In January 2009, a US Airways flight that had just lifted off from LaGuardia collided with a flock of geese that took out both its engines, and the plane began losing altitude over the Bronx. The veteran pilot, Captain Chesley Sullenberger, decided that the plane would never reach an airport runway in time and instead staged a perfect water landing on the Hudson River, from which the passengers and crew were rescued. A crisis that might have ended with 155 people dead instead resulted in no loss of life, and was hailed worldwide as “the Miracle on the Hudson.” What incredible material for a movie!

But as Clint Eastwood’s Sully proves, the Miracle on the Hudson is actually lousy material for a movie. The event drew saturation coverage, so anyone older than 12 years of age probably remembers what happened that day; when the passengers are screaming and texting their loved ones, you know they’re all going to survive. Sullenberger became a national hero and now serves as an aviation consultant for CBS News; when the National Transportation Safety Board tries to nail him for bad judgment, arguing that he could have made it back to LaGuardia, you know he’ll be exonerated in the end. That leaves screenwriter Todd Komarnicki, who adapted Sullenberger’s memoir Highest Duty, without much dramatic tension available, aside from the flashes of noble self-doubt that cause Tom Hanks, as Sully, to frown and stare off in the distance.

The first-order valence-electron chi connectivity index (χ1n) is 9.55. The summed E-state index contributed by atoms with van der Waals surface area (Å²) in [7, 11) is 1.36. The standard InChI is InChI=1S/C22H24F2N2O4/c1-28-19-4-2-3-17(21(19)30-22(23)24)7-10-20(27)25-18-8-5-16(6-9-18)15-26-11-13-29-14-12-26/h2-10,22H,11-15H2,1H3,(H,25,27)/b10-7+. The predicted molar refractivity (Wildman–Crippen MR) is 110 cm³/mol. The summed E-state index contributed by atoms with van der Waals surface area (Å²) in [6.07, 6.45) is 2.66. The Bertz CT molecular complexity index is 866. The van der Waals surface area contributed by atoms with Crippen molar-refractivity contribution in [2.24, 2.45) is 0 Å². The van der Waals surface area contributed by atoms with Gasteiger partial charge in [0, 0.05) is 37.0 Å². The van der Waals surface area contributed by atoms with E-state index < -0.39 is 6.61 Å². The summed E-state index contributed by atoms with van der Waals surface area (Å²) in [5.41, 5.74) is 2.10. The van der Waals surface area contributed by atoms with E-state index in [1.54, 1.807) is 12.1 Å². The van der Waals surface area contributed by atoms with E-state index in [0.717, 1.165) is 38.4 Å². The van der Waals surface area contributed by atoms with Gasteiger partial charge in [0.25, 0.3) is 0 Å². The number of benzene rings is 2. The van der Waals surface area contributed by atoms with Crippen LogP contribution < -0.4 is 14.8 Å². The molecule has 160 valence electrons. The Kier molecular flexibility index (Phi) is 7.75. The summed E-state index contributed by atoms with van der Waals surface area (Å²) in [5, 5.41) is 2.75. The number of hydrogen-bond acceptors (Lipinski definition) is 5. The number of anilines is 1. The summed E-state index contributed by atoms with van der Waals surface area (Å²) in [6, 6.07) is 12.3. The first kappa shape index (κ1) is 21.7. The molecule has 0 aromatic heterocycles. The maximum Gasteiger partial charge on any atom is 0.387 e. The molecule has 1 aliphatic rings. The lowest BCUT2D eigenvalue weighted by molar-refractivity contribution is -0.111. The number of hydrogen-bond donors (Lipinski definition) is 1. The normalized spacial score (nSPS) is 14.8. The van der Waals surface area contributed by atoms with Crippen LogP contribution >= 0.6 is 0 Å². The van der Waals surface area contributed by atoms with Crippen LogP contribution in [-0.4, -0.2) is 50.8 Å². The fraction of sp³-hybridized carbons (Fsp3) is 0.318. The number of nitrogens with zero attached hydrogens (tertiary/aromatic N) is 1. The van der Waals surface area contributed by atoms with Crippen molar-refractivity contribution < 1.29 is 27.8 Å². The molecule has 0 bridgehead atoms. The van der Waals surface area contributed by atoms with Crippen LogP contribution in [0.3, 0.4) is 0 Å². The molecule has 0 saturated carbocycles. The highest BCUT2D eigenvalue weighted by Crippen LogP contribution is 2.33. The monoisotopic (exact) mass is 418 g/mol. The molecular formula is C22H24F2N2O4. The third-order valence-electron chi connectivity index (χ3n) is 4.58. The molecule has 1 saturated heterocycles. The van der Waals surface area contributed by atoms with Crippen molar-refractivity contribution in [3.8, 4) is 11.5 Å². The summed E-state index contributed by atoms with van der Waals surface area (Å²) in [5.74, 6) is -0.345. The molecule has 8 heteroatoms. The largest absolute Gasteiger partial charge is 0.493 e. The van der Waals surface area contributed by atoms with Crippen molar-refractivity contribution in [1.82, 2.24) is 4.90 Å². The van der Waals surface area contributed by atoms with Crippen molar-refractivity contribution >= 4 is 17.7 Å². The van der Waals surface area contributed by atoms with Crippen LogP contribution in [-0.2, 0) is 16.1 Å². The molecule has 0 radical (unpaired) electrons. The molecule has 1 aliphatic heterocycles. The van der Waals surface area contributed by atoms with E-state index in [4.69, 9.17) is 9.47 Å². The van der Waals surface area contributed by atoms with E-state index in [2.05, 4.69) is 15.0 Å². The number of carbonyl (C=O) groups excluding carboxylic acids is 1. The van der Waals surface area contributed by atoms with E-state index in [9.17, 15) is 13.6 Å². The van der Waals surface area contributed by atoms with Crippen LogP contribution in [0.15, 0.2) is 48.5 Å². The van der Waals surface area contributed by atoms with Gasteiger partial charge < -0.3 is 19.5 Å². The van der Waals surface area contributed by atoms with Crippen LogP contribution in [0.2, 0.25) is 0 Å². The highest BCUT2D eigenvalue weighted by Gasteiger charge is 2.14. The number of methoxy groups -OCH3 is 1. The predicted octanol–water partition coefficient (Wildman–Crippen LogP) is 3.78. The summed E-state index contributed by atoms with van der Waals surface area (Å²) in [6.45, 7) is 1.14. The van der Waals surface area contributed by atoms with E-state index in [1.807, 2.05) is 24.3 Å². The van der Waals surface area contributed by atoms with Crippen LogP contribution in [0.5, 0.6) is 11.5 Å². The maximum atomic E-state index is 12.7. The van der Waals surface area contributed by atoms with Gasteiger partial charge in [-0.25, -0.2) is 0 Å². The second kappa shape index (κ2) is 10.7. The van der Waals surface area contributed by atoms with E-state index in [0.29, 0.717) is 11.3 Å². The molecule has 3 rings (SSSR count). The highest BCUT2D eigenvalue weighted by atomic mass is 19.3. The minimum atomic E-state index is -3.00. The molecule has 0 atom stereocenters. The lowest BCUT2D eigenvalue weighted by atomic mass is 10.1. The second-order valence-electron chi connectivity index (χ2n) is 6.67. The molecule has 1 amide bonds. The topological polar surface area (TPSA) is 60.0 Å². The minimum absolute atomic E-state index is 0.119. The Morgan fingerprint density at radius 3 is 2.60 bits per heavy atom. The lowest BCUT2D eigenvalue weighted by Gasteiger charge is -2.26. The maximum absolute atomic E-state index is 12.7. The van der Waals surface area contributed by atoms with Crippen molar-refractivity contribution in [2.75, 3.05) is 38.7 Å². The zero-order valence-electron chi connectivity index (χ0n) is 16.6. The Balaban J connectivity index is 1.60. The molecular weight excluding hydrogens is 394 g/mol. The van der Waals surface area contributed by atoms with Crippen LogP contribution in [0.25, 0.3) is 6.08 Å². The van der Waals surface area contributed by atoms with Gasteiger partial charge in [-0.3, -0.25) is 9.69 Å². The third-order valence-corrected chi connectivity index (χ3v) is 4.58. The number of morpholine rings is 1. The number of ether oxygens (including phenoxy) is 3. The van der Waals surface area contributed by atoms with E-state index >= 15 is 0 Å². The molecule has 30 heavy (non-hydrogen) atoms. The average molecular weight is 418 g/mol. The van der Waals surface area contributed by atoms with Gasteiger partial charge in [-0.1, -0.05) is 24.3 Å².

That must be the reason Komarnicki revisits the hair-raising flight no fewer than four times—once when it’s actually happening; twice in Sully’s imagination, where the plane flies into a building and erupts into a giant fireball; and yet again when Sully and his copilot, Jeff Skiles (Aaron Eckhart), are defending themselves at a heavily attended NTSB hearing. Like American Sniper, Eastwood’s previous feature, Sully is mainly an exercise in deification, mining our common cultural experience for the sort of stoic men of action the director plays so well onscreen. After the two pilots have cleared their names at the hearing, one of the investigators (Anna Gunn of Breaking Bad) asks them if they would have done anything differently. To the crowd’s warm delight, Skiles squeezes off a perfect make-my-day rejoinder—”I would have done it in July”—and Eastwood abruptly fades to black. At least he spares us a high five and a freeze-frame.  v